North of Nanshan Lu is Hubin Lu. This area has been revamped and gone deliberately upmarket. Armani are there for example, and if you feel the need to lash out and buy a new car, check out the Bentley showroom. Mention my name and see what sort of deal my good friend, Chen Gun Kai, can do for you.
Longjing in the hills to the west of town, is the place where they say the best tea comes from. Not being a tea connoisseur myself, I couldn’t say but it’s really nice place to go and escape the rat race for awhile.
Yan’an Lu is the main shopping drag. It’s got the usual upmarket department shops, but it is spread out over a fair few city blocks. It narrows in one part and surprisingly enough that’s where all the touts seem to gather. Carrefor is there but most waiguoren seem to frequent a chain of supermarkets called Trustmart, which has reasonable stuff at prices that aren’t too bad. I go to the Trustmart at the Yellow Dragon Sports Centre, near Shuguang Lu, but there are a few others around.
There are a few other speciality shopping places worth mentioning. Wen San Lu is where all the computers, DVDs, software, etc. can be purchased. Xi Jian Kang Lu, just off Feng Qi Lu, is probably the best place to go to get good deals on silk. At the south end of Yan’an Lu is Wu Shan Guang Chang and leading off from that is Hefeng Lu, which has a lively night market. It’s a good place for foreigners to go and bargain like crazy and come away feeling like they’ve got a real bargain. Sorry if that sounds a little cynical but this correspondent is not one who gets too excited at the thought of bargaining.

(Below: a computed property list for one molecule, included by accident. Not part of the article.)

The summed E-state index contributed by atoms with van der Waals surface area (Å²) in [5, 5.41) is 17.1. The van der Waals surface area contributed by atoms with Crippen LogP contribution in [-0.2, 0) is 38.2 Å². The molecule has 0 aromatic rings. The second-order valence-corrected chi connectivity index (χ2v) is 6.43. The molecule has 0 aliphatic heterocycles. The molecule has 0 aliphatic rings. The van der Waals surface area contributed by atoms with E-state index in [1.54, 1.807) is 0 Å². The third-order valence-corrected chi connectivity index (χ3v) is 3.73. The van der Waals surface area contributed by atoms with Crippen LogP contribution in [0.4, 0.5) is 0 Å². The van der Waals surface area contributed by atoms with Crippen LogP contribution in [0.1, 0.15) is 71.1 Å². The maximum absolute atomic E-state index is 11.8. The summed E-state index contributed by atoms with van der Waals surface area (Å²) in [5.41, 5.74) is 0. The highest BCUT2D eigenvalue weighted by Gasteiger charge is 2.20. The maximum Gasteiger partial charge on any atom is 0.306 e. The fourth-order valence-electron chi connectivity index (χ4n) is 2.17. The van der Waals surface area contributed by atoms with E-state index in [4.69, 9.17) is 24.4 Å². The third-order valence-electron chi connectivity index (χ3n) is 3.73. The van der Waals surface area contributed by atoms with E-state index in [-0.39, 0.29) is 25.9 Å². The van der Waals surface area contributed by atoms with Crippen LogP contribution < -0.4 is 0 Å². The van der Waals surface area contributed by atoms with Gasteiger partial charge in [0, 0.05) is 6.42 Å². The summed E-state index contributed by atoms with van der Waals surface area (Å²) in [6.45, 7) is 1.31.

Intouch Zhejiang is a monthly magazine, in English, for expats in Zhejiang province. Look for it in the book shops and upmarket hotels. Intouch puts out a really good health care guidebook for foreigners in Hangzhou, showing which hospitals have English speaking doctors and what they specialize in and what to look for in a pharmacy for both western and traditional Chinese medicines. Check out Intouch Zhejiang’s website which is athttp://www.zjol.com.cn/gb/node2/node138665/node139012/index.html
More Hangzhou is a more recent publication and concentrates more on the pubs and clubs scene. Look for it in the above mentioned places. Its website, http://www.morehangzhou.com/
seems to be in a developmental state at the moment.http://www.hangzhouexpat.com/default.asp
is another site for expats in Hangzhou. Certainly worth a look, although the site can be a bit slow from time to time.
Hangzhou, like every city in China, is going to have its fair share of good and bad places to work, including schools where the admin seems switched on and aware, and soulless language mills where one really wonders what happens. I’ve been fortunate to work in the former. It can be a great city to live in, but one word of advice. If you find a good school consider how far it is from the city centre. Quite a few schools and universities are a long way out, and this means either a long commute every day, or living on campus and not having too many trips into the bright lights in the centre of town.
I bet there’s stuff I missed out. Please feel free to add your own thoughts and observations, and PM me if you have any questions.
« Last Edit: 7 Jun, 2005, 4:13pm by Newbs » Link to Post - Back to Top IP: Logged
And pray that there's intelligent life somewhere out in space, cos there's bugger all down here on Earth.